Hesed, What We Owe to Others
The present political atmosphere is one of unprecedented magnitude. As polarizing as our opinions can be, we must remember that we are all human and deserve respect. As I reflect upon entering college next year, I realize that not everyone will have the same opinions as I do. I have grown up in a bubble that is BJ, a safe space for me to share my views. As thankful as I am for this nurturing community that has helped me mature into an empowered young woman, I am also aware that the rest of the world is not like this. BJ has allowed me to speak my mind and lead with my passion, but when I go forth with nothing but passion, I sometimes forget the magnitude of my words.
With the prevalence of social media nowadays, we often think that posting our beliefs is the best way to deal with the injustice we see, but posts quickly escalate. Our passion takes the wheel as Facebook and Instagram posts turn hateful. When did our country become one where it is normal to share our opinions freely, but the second someone disagrees with us they are renowned as evil? Yes, this election is incredibly important, but so is the Jewish value of hesed, or kindness. Fueled by our morals, we often forget who we are talking to, and the significance of our actions.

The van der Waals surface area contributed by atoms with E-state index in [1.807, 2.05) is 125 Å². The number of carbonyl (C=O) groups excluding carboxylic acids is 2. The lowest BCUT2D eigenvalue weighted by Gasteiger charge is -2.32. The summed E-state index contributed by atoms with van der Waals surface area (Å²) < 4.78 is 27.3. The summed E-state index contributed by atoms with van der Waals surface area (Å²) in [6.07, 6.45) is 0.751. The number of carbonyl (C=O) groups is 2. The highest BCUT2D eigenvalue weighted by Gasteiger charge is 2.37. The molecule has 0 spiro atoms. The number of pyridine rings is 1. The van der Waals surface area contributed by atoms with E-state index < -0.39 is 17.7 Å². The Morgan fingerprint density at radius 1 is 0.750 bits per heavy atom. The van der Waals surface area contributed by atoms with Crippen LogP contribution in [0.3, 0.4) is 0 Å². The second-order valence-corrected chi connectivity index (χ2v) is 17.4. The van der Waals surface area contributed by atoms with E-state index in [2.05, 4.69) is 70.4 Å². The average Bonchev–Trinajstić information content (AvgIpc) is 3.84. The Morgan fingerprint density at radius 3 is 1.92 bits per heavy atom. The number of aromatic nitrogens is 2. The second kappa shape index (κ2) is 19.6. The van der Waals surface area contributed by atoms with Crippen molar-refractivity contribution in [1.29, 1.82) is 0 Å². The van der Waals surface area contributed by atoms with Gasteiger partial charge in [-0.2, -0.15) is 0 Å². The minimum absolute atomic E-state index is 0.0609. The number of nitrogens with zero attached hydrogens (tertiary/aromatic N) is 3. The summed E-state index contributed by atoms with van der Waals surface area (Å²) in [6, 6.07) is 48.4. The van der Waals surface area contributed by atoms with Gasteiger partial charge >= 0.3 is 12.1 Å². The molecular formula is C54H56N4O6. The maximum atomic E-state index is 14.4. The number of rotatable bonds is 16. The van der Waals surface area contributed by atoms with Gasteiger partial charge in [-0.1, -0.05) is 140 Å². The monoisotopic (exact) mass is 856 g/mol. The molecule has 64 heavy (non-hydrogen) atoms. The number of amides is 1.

As I listened to the debate between the men who are vying to be our president, I was perturbed by the sheer number of insults fueled by these role models we should be looking up to. As a sensitive individual, I know the damage that insults can cause. As I grow and come into my own, I realize that the skills I was taught as a young child are actually necessary to teach some adults today. Sticks and stones may break our bones but words can hurt us just as much if not more, inflicting a deeper, more profound pain in your soul.
My purpose in writing this today is to remind you of the power our words have on others. I know election day is scary and brings out a plethora of emotions, but I urge you to think before you post. Think of the effect our words may have on one another. We are all human beings and deserve to be treated with kindness, despite our political beliefs. How can we teach young children to be kind to others if we don’t give our counterparts the same level of respect? I know we all have different beliefs, that is apparent, but the longer you talk to someone, the more we realize we are all alike. No matter who we are in conversation with, I believe that as we continue to dig deep, we will uncover shared ground. The outcome of this election will be monumental, but so will the ways in which we treat others as a result. Instead of acting out of fear and frustration, let’s all take a deep breath. I challenge you to have a conversation with someone who has different beliefs than you. Don’t talk about what divides you, talk about what unites you, what the most important aspects are in your life. As you converse, notice the shared ground you uncover. Remember to be kind, remain calm, and breathe. Let this be a cathartic moment for us, and remember that it’s going to be ok. If I can do it as a hormonal teenager filling out college applications, so can you!
By Julia Rothman, BJ Teen Executive Board President